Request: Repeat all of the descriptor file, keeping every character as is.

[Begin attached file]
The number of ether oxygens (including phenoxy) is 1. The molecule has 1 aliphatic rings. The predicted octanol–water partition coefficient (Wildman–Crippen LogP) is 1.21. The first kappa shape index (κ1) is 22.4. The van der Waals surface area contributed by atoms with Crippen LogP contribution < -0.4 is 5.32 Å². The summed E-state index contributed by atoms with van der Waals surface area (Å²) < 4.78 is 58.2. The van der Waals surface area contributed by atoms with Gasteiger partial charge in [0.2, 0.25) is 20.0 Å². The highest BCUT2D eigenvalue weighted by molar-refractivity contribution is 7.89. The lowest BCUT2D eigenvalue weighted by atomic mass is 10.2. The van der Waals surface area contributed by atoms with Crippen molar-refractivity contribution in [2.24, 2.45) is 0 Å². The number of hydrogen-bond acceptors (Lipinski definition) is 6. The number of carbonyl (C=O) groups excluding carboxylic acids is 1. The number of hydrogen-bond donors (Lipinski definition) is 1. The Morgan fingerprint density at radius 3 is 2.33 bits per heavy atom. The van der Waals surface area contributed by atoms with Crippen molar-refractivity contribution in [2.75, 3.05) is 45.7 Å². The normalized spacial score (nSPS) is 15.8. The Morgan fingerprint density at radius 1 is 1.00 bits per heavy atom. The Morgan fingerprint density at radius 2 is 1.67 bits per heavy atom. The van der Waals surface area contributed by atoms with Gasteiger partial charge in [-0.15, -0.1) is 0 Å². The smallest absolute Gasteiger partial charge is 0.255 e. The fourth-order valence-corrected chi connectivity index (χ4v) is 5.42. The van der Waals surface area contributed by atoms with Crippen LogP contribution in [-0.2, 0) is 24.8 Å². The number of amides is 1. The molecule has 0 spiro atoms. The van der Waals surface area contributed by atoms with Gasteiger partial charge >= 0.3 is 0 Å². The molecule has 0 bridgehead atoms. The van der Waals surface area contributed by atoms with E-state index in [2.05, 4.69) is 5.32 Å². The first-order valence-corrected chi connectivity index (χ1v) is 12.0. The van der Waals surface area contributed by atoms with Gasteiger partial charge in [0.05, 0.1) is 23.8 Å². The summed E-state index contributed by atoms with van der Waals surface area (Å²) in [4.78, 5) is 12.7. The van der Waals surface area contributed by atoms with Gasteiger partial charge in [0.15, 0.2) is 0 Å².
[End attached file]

The number of ether oxygens (including phenoxy) is 1. The molecule has 1 aliphatic rings. The predicted octanol–water partition coefficient (Wildman–Crippen LogP) is 1.21. The first kappa shape index (κ1) is 22.4. The van der Waals surface area contributed by atoms with Crippen LogP contribution < -0.4 is 5.32 Å². The summed E-state index contributed by atoms with van der Waals surface area (Å²) < 4.78 is 58.2. The van der Waals surface area contributed by atoms with Gasteiger partial charge in [0.2, 0.25) is 20.0 Å². The highest BCUT2D eigenvalue weighted by molar-refractivity contribution is 7.89. The lowest BCUT2D eigenvalue weighted by atomic mass is 10.2. The van der Waals surface area contributed by atoms with Crippen molar-refractivity contribution in [2.24, 2.45) is 0 Å². The number of hydrogen-bond acceptors (Lipinski definition) is 6. The number of carbonyl (C=O) groups excluding carboxylic acids is 1. The number of hydrogen-bond donors (Lipinski definition) is 1. The Morgan fingerprint density at radius 3 is 2.33 bits per heavy atom. The van der Waals surface area contributed by atoms with Crippen molar-refractivity contribution in [2.75, 3.05) is 45.7 Å². The normalized spacial score (nSPS) is 15.8. The Morgan fingerprint density at radius 1 is 1.00 bits per heavy atom. The Morgan fingerprint density at radius 2 is 1.67 bits per heavy atom. The van der Waals surface area contributed by atoms with Gasteiger partial charge in [-0.15, -0.1) is 0 Å². The smallest absolute Gasteiger partial charge is 0.255 e. The fourth-order valence-corrected chi connectivity index (χ4v) is 5.42. The van der Waals surface area contributed by atoms with Crippen LogP contribution in [-0.2, 0) is 24.8 Å². The number of amides is 1. The molecule has 0 spiro atoms. The van der Waals surface area contributed by atoms with Gasteiger partial charge >= 0.3 is 0 Å². The molecule has 0 bridgehead atoms. The van der Waals surface area contributed by atoms with E-state index in [2.05, 4.69) is 5.32 Å². The first-order valence-corrected chi connectivity index (χ1v) is 12.0. The van der Waals surface area contributed by atoms with Gasteiger partial charge in [0.05, 0.1) is 23.8 Å². The summed E-state index contributed by atoms with van der Waals surface area (Å²) in [4.78, 5) is 12.7. The van der Waals surface area contributed by atoms with Gasteiger partial charge in [0.15, 0.2) is 0 Å².